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Wave of legal, physical intimidation of journalists sweeping through Brazil

The Inter American Press Association (IAPA) expresses concern at threats to and intimidation of reporters with the Rio de Janeiro, Brazil, newspaper EXTRA and repudiated the conviction on defamation charges of two journalists in Bahia and São Paulo, saying these amount to a serious attack on press freedom.

On May 9 reporter Flávia Junqueira, news photographer Fabio Guimarães and driver Bruno Guerra of EXTRA were covering a Federal Police operation against fraud in the health plan of the Postal and Telegraph Company when a person known as Janjão, suspected of being implicated in the wrongdoing, crashed into their vehicle.

To show that the newspaper would not remain silent in the face of such attacks yesterday (May 13) it published on its front page a report of the formal complaint -under investigation since last year-, together with the signatures of all the EXTRA journalists and the phrase: “The report by Flávia Junqueira, threatened by Janjão, is signed by all the paper's journalists in order to remind that the anti-corruption battle is not the work of just one reporter but the duty of all members of the press.”

In another development, concerning one of the court rulings that the IAPA regards as “producing a paralyzing effect on the press” on April 28 reporter Aguirre Talento was sentenced by the Bahia Court to six months in open prison, resulting in community service, and a fine. He was charged with libeling businessman Humberto Sobrinho Riella in a report on environmental offenses published in 2010 while he was working at the newspaper A Tarde.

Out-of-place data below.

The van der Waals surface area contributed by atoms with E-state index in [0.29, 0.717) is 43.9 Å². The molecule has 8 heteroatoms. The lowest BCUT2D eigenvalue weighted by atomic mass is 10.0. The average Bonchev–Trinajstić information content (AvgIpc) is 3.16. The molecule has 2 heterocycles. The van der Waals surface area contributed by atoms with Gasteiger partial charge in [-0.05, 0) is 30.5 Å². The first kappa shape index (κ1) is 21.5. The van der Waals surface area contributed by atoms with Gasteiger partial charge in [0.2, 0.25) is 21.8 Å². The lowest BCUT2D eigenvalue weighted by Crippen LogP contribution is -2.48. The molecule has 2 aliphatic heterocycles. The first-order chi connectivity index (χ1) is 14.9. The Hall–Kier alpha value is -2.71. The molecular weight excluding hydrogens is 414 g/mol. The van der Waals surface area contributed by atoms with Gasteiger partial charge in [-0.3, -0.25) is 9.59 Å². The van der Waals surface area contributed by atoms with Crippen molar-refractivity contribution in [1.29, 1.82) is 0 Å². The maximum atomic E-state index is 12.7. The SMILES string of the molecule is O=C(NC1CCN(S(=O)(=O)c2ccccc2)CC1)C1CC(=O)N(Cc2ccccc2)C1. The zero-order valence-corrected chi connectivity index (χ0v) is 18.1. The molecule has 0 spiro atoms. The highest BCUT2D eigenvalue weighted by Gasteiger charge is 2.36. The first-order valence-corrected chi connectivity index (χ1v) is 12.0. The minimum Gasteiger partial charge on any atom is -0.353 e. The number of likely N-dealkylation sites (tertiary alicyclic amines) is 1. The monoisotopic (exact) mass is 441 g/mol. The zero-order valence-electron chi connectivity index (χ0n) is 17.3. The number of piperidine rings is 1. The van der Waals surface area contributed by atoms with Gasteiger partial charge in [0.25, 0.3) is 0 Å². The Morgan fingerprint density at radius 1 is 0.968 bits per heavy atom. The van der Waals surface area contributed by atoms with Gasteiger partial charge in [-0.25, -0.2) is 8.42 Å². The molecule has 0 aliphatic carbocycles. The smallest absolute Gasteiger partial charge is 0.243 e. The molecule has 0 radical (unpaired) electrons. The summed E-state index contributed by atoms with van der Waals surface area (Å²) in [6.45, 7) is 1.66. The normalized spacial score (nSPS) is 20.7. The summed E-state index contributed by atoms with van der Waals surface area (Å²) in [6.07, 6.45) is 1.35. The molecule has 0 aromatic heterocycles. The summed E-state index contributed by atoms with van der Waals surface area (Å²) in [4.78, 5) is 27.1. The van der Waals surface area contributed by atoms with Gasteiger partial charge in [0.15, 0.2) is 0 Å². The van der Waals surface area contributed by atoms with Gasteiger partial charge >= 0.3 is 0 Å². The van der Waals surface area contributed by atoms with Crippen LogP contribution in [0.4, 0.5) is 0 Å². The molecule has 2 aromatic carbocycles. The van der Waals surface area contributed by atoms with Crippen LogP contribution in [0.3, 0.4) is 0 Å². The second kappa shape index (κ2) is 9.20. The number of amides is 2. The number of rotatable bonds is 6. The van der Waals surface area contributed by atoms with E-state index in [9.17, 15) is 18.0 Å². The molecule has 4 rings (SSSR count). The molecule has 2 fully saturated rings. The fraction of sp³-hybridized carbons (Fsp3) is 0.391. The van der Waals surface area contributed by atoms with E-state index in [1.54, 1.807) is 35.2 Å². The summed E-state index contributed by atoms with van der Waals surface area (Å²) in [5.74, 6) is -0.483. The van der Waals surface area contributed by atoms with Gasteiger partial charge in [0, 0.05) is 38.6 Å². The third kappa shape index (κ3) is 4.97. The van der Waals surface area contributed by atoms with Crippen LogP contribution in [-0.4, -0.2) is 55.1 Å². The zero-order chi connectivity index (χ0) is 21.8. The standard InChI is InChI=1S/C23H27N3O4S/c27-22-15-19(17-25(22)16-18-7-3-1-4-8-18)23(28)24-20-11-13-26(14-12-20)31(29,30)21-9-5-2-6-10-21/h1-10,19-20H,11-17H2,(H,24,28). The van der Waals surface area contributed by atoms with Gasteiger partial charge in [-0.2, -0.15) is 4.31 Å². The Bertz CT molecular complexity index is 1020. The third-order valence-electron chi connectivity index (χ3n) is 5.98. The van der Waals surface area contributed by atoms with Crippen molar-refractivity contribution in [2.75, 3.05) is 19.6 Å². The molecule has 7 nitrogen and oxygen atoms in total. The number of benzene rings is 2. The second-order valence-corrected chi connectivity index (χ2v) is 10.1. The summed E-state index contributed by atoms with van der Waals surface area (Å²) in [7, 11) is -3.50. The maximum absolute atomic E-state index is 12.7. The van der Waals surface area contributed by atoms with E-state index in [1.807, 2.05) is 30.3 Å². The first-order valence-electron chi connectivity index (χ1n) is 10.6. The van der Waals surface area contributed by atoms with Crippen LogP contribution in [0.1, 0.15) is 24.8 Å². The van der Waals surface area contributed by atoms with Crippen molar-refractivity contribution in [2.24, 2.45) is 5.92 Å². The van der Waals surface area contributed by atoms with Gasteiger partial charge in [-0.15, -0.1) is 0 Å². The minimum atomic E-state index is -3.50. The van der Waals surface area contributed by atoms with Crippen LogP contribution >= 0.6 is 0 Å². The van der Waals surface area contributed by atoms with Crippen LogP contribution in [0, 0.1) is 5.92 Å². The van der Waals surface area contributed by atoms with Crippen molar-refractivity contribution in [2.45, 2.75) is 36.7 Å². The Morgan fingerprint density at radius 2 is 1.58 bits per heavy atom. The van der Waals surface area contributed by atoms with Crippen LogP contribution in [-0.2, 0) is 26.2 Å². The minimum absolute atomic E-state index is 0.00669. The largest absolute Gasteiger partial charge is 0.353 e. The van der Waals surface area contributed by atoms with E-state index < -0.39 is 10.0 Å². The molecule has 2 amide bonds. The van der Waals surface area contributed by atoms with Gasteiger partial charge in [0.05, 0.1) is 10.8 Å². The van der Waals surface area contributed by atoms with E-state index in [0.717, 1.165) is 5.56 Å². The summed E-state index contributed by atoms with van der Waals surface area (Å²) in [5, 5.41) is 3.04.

On May 12 journalist Ricardo Boechat with TV Bandeirantes was sentenced by the São Paulo Court to six months and 16 days in prison on a charge of defamation resulting from a comment about Senator Roberto Requião. The sentence was reduced to community service.

Claudio Paolillo, chairman of the IAPA's Committee on Freedom of the Press and Information, said that the threats to the journalists' life and the legal intimidation “are aimed at producing an inhibitory effect on the press, directly limiting the public's right to be informed.”

Paolillo, editor of the Montevideo, Uruguay, weekly Búsqueda, declared, “Unfortunately in Brazil these cases of defamation show that there continues to be a growing industry of legal actions with the objective of silencing and intimidating the press.” He added that Brazil is one of the few countries reluctant to make defamation no longer a criminal offense, placing it outside of international norms on freedom of the press and of expression.

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